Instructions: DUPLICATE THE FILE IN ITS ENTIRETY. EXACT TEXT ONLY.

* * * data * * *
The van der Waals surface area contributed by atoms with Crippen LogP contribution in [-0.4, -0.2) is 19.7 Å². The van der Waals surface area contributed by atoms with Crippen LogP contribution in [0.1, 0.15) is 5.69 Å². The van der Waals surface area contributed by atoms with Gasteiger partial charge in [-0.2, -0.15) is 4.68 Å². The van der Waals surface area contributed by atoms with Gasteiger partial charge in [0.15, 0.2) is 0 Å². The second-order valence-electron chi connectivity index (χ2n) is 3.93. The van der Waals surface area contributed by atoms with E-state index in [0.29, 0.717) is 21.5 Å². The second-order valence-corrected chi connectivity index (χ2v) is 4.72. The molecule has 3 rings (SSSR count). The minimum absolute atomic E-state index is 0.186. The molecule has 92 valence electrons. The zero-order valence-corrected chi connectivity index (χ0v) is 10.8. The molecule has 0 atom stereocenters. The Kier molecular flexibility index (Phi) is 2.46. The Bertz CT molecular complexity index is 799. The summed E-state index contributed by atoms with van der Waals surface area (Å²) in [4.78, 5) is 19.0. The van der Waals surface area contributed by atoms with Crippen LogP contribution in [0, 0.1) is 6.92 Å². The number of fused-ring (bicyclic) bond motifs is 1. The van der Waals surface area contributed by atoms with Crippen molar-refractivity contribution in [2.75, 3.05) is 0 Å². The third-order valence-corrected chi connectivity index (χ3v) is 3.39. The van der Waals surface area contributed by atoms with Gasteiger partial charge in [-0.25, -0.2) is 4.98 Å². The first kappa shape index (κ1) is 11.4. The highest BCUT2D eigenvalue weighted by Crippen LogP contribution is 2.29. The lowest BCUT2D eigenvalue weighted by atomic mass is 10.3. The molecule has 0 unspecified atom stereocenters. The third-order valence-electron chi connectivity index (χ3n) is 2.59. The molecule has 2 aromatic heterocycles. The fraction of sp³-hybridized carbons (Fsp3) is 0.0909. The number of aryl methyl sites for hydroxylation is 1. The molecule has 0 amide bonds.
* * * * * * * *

The van der Waals surface area contributed by atoms with Crippen LogP contribution in [-0.4, -0.2) is 19.7 Å². The van der Waals surface area contributed by atoms with Crippen LogP contribution in [0.1, 0.15) is 5.69 Å². The van der Waals surface area contributed by atoms with Gasteiger partial charge in [-0.2, -0.15) is 4.68 Å². The van der Waals surface area contributed by atoms with Gasteiger partial charge in [0.15, 0.2) is 0 Å². The second-order valence-electron chi connectivity index (χ2n) is 3.93. The van der Waals surface area contributed by atoms with E-state index in [0.29, 0.717) is 21.5 Å². The second-order valence-corrected chi connectivity index (χ2v) is 4.72. The molecule has 3 rings (SSSR count). The minimum absolute atomic E-state index is 0.186. The molecule has 92 valence electrons. The zero-order valence-corrected chi connectivity index (χ0v) is 10.8. The molecule has 0 atom stereocenters. The Kier molecular flexibility index (Phi) is 2.46. The Bertz CT molecular complexity index is 799. The summed E-state index contributed by atoms with van der Waals surface area (Å²) in [4.78, 5) is 19.0. The van der Waals surface area contributed by atoms with Crippen LogP contribution in [0, 0.1) is 6.92 Å². The number of fused-ring (bicyclic) bond motifs is 1. The van der Waals surface area contributed by atoms with Crippen molar-refractivity contribution in [2.75, 3.05) is 0 Å². The third-order valence-corrected chi connectivity index (χ3v) is 3.39. The van der Waals surface area contributed by atoms with Gasteiger partial charge in [-0.25, -0.2) is 4.98 Å². The first kappa shape index (κ1) is 11.4. The highest BCUT2D eigenvalue weighted by Crippen LogP contribution is 2.29. The lowest BCUT2D eigenvalue weighted by atomic mass is 10.3. The molecule has 0 unspecified atom stereocenters. The third-order valence-electron chi connectivity index (χ3n) is 2.59. The molecule has 2 aromatic heterocycles. The fraction of sp³-hybridized carbons (Fsp3) is 0.0909. The number of aryl methyl sites for hydroxylation is 1. The molecule has 0 amide bonds.